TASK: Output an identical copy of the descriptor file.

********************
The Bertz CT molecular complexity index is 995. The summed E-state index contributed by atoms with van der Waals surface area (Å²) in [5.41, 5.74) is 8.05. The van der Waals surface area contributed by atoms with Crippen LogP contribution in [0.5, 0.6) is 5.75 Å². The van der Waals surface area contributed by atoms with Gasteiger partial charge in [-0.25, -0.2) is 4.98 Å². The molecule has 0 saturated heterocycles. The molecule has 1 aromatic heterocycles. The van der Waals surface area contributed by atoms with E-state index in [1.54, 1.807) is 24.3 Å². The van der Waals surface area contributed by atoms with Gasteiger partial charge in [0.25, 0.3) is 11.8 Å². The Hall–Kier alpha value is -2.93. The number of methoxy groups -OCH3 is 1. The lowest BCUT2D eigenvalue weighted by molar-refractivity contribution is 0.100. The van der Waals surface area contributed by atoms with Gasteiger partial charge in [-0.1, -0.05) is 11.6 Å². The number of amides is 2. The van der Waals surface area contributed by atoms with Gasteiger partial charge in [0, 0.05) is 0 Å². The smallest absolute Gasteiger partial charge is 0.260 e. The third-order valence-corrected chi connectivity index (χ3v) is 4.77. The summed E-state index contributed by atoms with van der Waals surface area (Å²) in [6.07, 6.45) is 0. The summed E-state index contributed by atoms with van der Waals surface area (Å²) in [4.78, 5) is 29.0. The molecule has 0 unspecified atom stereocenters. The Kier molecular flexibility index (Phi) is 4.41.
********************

The Bertz CT molecular complexity index is 995. The summed E-state index contributed by atoms with van der Waals surface area (Å²) in [5.41, 5.74) is 8.05. The van der Waals surface area contributed by atoms with Crippen LogP contribution in [0.5, 0.6) is 5.75 Å². The van der Waals surface area contributed by atoms with Gasteiger partial charge in [-0.25, -0.2) is 4.98 Å². The molecule has 0 saturated heterocycles. The molecule has 1 aromatic heterocycles. The van der Waals surface area contributed by atoms with E-state index in [1.54, 1.807) is 24.3 Å². The van der Waals surface area contributed by atoms with Gasteiger partial charge in [0.25, 0.3) is 11.8 Å². The Hall–Kier alpha value is -2.93. The number of methoxy groups -OCH3 is 1. The lowest BCUT2D eigenvalue weighted by molar-refractivity contribution is 0.100. The van der Waals surface area contributed by atoms with Gasteiger partial charge in [-0.1, -0.05) is 11.6 Å². The number of amides is 2. The van der Waals surface area contributed by atoms with Gasteiger partial charge in [0, 0.05) is 0 Å². The smallest absolute Gasteiger partial charge is 0.260 e. The third-order valence-corrected chi connectivity index (χ3v) is 4.77. The summed E-state index contributed by atoms with van der Waals surface area (Å²) in [6.07, 6.45) is 0. The summed E-state index contributed by atoms with van der Waals surface area (Å²) in [4.78, 5) is 29.0. The molecule has 0 unspecified atom stereocenters. The Kier molecular flexibility index (Phi) is 4.41.